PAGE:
Writing Challenge Statistics

Juliana

Juliana Spink Mills. "No capes!"
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Jun 28, 2012
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Connecticut, USA
Hey, Perp's back! Hooray!

I've been a bit lazy about the 75'ers lately. But I always enjoy the 300's, they've always been my preferred challenges. I think the higher wordcount combined with the looser format (in terms of theme) just suit me more.

TJ and VB, thanks for keeping the stats and charts going!
 

Venusian Broon

Defending the SF genre with terminal intensity
Joined
Dec 7, 2011
Messages
3,530
Location
Edinburgh
Hello Earthlings! or as they say in Treen military circles ‘Die Terran Scum!’

Actually their both loose translations – here’s one of our terran ambassadors speaking a greeting properly:



Anyway, my accountant informed me it was time to get my tax return in for His Grand Mekons Revenue and Customs, but I was frankly a bit bored of doing that and, well, had all sorts of other things happening. I’ve still got the motorboat/home fiasco to sort out. More on that later…

So just to shut him up I ordered him to do some analysis of the competitions known as the 75 & 300 worder. Now we had some excellent stats from the mighty and most honoured @The Judge – rightly pointing out the successes and brilliant stories that have done well in these competitions.

However it was not long ago, when I was a mere brainlet, where I gazed upon these competitions and wondered, what’s it all about? What should I expect?

So I ordered Bob to concentrate on the less glamorous end – we all know the winners – what’s it like for the rest of us, the grunts?

Therefore I have compiled the following (all numbers correct up till March 31st 2016, or at least to my knowledge correct):

VENUSIAN BROON’S GUIDE TO THE 75 & 300 WORDER FOR BEGINNERS (in stats)
 

Venusian Broon

Defending the SF genre with terminal intensity
Joined
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Messages
3,530
Location
Edinburgh
PART 1 - WHAT SHOULD I EXPECT?

The 300 worder is held every three months, a picture released for inspiration, and is always ‘Science Fiction, Fantasy or other Speculative Fiction’. Thus giving four chances for glory a year.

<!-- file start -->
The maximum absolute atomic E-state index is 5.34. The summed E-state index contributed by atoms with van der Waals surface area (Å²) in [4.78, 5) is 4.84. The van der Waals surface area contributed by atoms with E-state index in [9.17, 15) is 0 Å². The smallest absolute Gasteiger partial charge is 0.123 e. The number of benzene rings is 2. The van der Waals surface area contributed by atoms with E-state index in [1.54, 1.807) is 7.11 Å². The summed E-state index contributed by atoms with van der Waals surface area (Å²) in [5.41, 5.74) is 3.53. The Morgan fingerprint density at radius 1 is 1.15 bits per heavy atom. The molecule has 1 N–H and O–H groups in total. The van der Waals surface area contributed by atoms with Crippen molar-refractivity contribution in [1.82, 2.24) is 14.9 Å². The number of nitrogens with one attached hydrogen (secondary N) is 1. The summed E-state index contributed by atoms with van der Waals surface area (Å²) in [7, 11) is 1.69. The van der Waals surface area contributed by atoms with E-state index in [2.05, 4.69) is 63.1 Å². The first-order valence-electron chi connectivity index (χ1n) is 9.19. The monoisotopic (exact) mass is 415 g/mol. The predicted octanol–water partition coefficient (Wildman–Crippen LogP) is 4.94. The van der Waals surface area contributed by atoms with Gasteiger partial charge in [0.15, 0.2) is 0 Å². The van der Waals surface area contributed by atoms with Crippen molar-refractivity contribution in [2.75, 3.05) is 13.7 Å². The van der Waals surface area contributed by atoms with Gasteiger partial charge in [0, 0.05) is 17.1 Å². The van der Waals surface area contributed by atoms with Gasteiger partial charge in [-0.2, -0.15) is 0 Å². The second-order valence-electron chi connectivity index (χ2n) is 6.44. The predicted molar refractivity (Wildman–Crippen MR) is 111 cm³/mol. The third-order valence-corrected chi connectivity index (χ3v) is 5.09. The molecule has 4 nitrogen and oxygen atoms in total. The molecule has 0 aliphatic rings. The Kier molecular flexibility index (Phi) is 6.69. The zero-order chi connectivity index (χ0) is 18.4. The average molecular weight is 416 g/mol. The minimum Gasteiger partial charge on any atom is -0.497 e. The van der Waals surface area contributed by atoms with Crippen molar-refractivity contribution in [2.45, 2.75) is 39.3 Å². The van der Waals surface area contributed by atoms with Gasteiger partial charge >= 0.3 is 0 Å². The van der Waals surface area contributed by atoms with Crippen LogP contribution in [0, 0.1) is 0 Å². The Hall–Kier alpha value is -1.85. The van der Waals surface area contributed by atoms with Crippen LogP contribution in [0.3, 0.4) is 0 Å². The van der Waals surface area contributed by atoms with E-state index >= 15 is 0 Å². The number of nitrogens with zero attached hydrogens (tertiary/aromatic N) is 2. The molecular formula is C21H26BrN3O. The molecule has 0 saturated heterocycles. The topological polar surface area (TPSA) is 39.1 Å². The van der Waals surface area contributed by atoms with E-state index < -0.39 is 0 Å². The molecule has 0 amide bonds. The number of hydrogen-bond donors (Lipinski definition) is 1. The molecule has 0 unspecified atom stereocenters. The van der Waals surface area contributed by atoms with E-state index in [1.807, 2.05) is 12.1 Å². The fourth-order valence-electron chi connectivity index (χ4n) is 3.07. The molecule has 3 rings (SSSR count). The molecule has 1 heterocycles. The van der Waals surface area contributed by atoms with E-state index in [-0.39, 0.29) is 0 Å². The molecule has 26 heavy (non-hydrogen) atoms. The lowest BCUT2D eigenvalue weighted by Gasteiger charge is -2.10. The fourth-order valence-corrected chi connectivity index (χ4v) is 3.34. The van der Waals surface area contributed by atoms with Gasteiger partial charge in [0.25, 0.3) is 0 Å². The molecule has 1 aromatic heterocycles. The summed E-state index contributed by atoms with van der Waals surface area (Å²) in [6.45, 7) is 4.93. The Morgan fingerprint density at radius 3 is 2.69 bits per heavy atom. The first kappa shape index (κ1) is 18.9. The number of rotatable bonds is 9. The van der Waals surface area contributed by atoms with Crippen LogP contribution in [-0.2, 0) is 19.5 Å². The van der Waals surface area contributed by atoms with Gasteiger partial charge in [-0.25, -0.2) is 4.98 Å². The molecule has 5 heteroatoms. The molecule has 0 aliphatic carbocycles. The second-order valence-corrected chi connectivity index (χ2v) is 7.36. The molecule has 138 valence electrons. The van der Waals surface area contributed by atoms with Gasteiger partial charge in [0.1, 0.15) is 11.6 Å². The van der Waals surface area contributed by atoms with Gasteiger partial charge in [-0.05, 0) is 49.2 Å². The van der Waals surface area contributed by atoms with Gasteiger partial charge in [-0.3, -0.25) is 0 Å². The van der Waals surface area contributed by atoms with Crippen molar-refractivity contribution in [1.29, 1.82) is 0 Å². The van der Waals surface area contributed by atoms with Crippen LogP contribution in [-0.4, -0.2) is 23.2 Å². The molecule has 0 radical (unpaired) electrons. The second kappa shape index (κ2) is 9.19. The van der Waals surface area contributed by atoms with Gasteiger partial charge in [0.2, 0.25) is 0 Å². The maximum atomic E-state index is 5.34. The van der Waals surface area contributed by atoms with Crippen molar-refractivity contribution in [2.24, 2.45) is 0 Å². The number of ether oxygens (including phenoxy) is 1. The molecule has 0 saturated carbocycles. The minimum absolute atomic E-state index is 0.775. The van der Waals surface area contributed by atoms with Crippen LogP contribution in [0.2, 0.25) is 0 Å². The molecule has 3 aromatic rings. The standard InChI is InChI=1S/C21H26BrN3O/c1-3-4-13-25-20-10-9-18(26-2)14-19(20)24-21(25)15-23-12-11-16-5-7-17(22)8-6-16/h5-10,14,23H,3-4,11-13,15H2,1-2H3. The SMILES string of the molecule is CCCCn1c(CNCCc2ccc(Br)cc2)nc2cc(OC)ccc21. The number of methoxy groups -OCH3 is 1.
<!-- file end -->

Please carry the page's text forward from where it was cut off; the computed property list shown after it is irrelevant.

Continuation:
The 75 worder, held every month, relies on a Theme and Genre, chosen by the last winner. What has come up in the last 72 competitions?


upload_2016-4-9_16-50-24.png


As can be seen the frontrunner for favourite genre pick is ‘SF or Fantasy’ with almost 1/3rd of all competitions using them, SF & Fantasy follow with approximately 1/3rd (I’ve taken the liberty to squeeze a few of the ‘weirder’ ones into broad definitions) and all the others take up the remaining 1/3rd.

Interesting fact –if Harebrain wins there is a 1/3rd probability that he will choose ‘Weird Western’ as his Genre.

Well, we are a SF&F and speculative forum, but it pays to be on your toes for quite a wide number of other genres coming in.
 

Venusian Broon

Defending the SF genre with terminal intensity
Joined
Dec 7, 2011
Messages
3,530
Location
Edinburgh
PART 2 - WHAT TO CALL YOURSELF?

Now this might strike you as odd – what does a name have to do with anything? Just tell that to the inhabitants of the cluster of hovels that my battle computer has just renamed ‘TARGET ACQUIRED’. I think it means quite a lot to them... Well, it will in a minute or two.

Back to business though - do names influence vote-getting?

Let us see…

upload_2016-4-9_16-55-27.png


Since these competitions have started then (all these figures are for all votes cast so far), for the 75 worder it’s reasonably 'flat' – some dips in certain groupings - but for the 300 worder it seems better to have a name in the ‘upper half’ of the alphabet.

Here are the exact figures per letter, for your perusal:

upload_2016-4-9_16-56-21.png


Thus top five initials to get votes (on average) –

75 worder: H,T,U,C,P

300 worder: U,T,V,J,M

Interesting facts – No one with a name starting with Y has entered the 75 worder and no one with a name starting with Y or Z (or a number) has entered the 300 worder.

Venusian Broon does not suggest that having a name starting with an H in the 75 worder guarantees instant success, as perhaps you see it as a challenge to get your letter’s average up instead…
 

Venusian Broon

Defending the SF genre with terminal intensity
Joined
Dec 7, 2011
Messages
3,530
Location
Edinburgh
PART 3 - DON’T GIVE UP!

There’s a quaint old Terran tale about a fugitive king hiding in a cave. He sees a spider repeatedly try to climb up a wall, eventually succeeding after many attempts. The moral, we're told is, "If first you don’t succeed, try, try again."

This is a bit bemusing to Venusian ears, as Venusian spiders have 7 legs, are a minimum 4 metres in width, a nasty temperament and a liking for hardened body armour and dorsal plasma guns. What we’d say is "If you are running away from your enemies, don’t find yourself in a cave with spiders. They are very likely to succeed immediately at whatever they bloody well want to succeed at."

Anyway back to this matter. It can be disheartening to put a story in and not get a vote, especially at first – you are full of vigour, you try hard and put your heart and soul into your writing. However, writing is always a learning experience. You will get better as time goes on and so it pays to persevere.

In the 75 worder of the 446 total entrants over its history, sadly 200 entrants have never received a single vote – that’s 44.8%. In the 300, because everyone gets three votes to hand out, it’s a much nicer situation. Of the 195 entrants in total over its history only 43 entrants have never received a single vote – 22% of total entrants. However let’s break that total down: